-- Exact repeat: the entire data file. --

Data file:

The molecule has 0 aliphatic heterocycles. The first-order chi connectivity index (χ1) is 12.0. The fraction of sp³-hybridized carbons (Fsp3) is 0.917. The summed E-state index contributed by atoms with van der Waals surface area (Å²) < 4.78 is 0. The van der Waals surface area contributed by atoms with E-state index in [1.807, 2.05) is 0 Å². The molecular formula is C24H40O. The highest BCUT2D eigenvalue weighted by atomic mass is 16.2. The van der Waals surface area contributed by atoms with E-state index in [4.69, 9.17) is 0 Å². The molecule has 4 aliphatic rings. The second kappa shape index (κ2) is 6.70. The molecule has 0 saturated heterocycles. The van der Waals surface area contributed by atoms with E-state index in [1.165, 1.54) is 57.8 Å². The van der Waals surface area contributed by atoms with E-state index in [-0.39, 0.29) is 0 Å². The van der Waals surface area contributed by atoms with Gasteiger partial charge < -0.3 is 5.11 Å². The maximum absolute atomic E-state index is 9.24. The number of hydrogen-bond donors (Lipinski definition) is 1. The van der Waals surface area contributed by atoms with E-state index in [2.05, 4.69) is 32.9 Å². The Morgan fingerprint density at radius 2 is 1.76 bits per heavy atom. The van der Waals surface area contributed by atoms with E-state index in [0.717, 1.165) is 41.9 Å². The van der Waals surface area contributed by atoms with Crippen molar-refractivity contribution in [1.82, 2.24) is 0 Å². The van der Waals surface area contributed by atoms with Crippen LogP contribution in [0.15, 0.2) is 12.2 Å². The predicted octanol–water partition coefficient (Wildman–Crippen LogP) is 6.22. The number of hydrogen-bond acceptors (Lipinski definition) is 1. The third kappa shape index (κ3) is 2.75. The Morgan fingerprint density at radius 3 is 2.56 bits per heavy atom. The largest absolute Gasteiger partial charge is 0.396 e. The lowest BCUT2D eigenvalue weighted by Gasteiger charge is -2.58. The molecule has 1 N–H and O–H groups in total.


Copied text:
The molecule has 0 aliphatic heterocycles. The first-order chi connectivity index (χ1) is 12.0. The fraction of sp³-hybridized carbons (Fsp3) is 0.917. The summed E-state index contributed by atoms with van der Waals surface area (Å²) < 4.78 is 0. The van der Waals surface area contributed by atoms with E-state index in [1.807, 2.05) is 0 Å². The molecular formula is C24H40O. The highest BCUT2D eigenvalue weighted by atomic mass is 16.2. The van der Waals surface area contributed by atoms with E-state index in [4.69, 9.17) is 0 Å². The molecule has 4 aliphatic rings. The second kappa shape index (κ2) is 6.70. The molecule has 0 saturated heterocycles. The van der Waals surface area contributed by atoms with E-state index in [1.165, 1.54) is 57.8 Å². The van der Waals surface area contributed by atoms with E-state index in [-0.39, 0.29) is 0 Å². The van der Waals surface area contributed by atoms with Gasteiger partial charge < -0.3 is 5.11 Å². The maximum absolute atomic E-state index is 9.24. The number of hydrogen-bond donors (Lipinski definition) is 1. The van der Waals surface area contributed by atoms with E-state index in [2.05, 4.69) is 32.9 Å². The Morgan fingerprint density at radius 2 is 1.76 bits per heavy atom. The van der Waals surface area contributed by atoms with E-state index in [0.717, 1.165) is 41.9 Å². The van der Waals surface area contributed by atoms with Crippen molar-refractivity contribution in [1.82, 2.24) is 0 Å². The van der Waals surface area contributed by atoms with Crippen LogP contribution in [0.15, 0.2) is 12.2 Å². The predicted octanol–water partition coefficient (Wildman–Crippen LogP) is 6.22. The number of hydrogen-bond acceptors (Lipinski definition) is 1. The third kappa shape index (κ3) is 2.75. The Morgan fingerprint density at radius 3 is 2.56 bits per heavy atom. The largest absolute Gasteiger partial charge is 0.396 e. The lowest BCUT2D eigenvalue weighted by Gasteiger charge is -2.58. The molecule has 1 N–H and O–H groups in total.